1. Thanks for enlightening us into avoiding this types of mistakes. A loan is an investment and must be taken as such and the funds should be managed in those terms.

  2. I am a parent with two well-educated sons with over $200K in student loans. An
    average middle class family paying our share of taxes.
    Number of issues to be addressed:
    I. Any reason my sons cannot get the best education in their fields? Not the likes
    of the rich, super rich and power brokers, sending their kids to Harvard, etc.
    II. Without student loans it is not possible to get on the ” upward mobility” in
    life. Not even getting close to the class of the rich. There is a clear class
    separation within the system, to keep the middle class and down in a
    stagnant and frozen state. Owned as workers but never to own.
    III. By denying student loans, keeping interest high, accruing while in university,
    profiteering by lenders on the backs of struggling and poor students.
    IV. Does anyone within the governmental or private sector care to resolve
    this issue? America wonders why not enough highly educated and trained
    innovators exist. The Chinese and Indians are way ahead of USA. We
    Rank No.36 in the world in math and science. “Intentionally or accidentally”.
    V. Solution yes: Stop profiteering on student loans, do “NOT” charge interest
    when students in university, provide low interest rates (same interest rates
    banks charge when loaning to each other). Those ignorant, please check
    out the 400% profit made by the banks.

  3. Personally, I get sick and tired of people being “career students”. Always in school so they can live off student loans and postpone actually getting a job. The icing on the cake is when they never pay back the student loans! I consider it a crime.

  4. Skip college, there aren’t many jobs available that will cash flow student debt and allow you to enjoy a middle class lifestyle.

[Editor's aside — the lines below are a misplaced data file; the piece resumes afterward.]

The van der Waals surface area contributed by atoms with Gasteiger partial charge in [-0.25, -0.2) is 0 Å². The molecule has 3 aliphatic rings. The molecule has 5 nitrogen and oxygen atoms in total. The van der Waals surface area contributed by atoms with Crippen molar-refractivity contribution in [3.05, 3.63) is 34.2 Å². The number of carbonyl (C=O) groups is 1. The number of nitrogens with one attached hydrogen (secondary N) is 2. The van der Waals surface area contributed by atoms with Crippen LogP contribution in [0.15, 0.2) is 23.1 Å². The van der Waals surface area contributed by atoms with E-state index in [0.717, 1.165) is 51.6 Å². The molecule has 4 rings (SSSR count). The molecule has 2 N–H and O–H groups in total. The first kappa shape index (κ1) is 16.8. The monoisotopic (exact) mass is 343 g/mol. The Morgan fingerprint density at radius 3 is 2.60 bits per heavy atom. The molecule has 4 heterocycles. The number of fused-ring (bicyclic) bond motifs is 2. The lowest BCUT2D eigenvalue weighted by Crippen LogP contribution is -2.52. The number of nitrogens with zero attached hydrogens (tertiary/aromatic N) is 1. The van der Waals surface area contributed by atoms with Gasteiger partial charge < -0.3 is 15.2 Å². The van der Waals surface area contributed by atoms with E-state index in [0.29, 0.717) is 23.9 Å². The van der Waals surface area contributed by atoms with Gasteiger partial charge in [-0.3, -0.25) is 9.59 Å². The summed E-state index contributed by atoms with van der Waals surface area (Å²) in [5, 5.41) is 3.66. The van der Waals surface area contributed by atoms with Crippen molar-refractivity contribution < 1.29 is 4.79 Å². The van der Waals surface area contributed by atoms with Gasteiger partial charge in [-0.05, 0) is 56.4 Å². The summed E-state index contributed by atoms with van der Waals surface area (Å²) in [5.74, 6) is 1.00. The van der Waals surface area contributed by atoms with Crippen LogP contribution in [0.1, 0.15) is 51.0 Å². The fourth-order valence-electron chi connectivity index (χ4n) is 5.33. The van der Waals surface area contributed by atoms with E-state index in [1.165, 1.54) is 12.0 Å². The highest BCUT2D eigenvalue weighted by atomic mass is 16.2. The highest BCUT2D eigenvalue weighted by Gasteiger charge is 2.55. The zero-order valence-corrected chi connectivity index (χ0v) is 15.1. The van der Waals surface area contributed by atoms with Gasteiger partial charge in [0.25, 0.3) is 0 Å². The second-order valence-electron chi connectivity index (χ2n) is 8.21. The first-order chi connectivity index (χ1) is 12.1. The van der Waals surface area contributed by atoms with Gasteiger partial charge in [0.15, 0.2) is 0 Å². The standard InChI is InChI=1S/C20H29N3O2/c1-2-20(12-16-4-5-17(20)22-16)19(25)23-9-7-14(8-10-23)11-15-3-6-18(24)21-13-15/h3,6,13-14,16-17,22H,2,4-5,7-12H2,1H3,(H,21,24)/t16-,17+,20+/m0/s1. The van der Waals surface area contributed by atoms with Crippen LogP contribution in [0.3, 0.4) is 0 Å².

• Oscar, that is bad advice I think. Skipping college is a life long crippling event. I waited until I was 40 to actually go back for my degrees. I had a small tech school diploma but no degree, and actually hit a ceiling as to where I could go in my industry. It was either IT consulting for the rest of my life, or have a Bachelor’s degree to get an interview. Once I received my degrees, my pay increase in two years has been $20,000 per year. My total loan amount is approximately 35k, with payments in the range of $250.00 per month. A couple of things should be changed in the system.

      #1. No pell grant money should ever be disbursed to a student with student loans. Many colleges hand out this pell grant money because they use loan proceeds to satisfy the tuiton cost. The remainder is then refunded to the student. This is a mistake. It should be kept in the student account until more money is required. This money should be used first before loan proceeds.

      #2. Student loans should be based on the major chosen. Granted in the first two years, this could change drastically, but allowing a liberal arts major to rack up 40k in loans is bad business. Loans (and tuition in my opinion) should be based on the major chosen.

      #3. When you graduate college, if you think you will immediately be able to pay back a 40k loan, plus your housing,car,food bills with an entry level job you’re delusional. This should not stop you however. Sometimes you have to work a second job to make your bill payments. Even delivering pizzas or working at the golden arches part time will net you enough to pay your student loans each month.

      • RE: #2 Right. We want to discourage people from continuing in the liberal arts (which can actually lead them into many different careers) and only push for engineering and technical degrees. That way, we’ll be able to create more machines to do everything for us so that future generations don’t even need a brain.
        I agree that tuition costs are ridiculous, but a student should not have their opportunity to continue their education limited because someone else decides it’s not a worthwhile field. Many parents already provide that pressure for their children.

  5. Here are some problem areas I have had with my loans: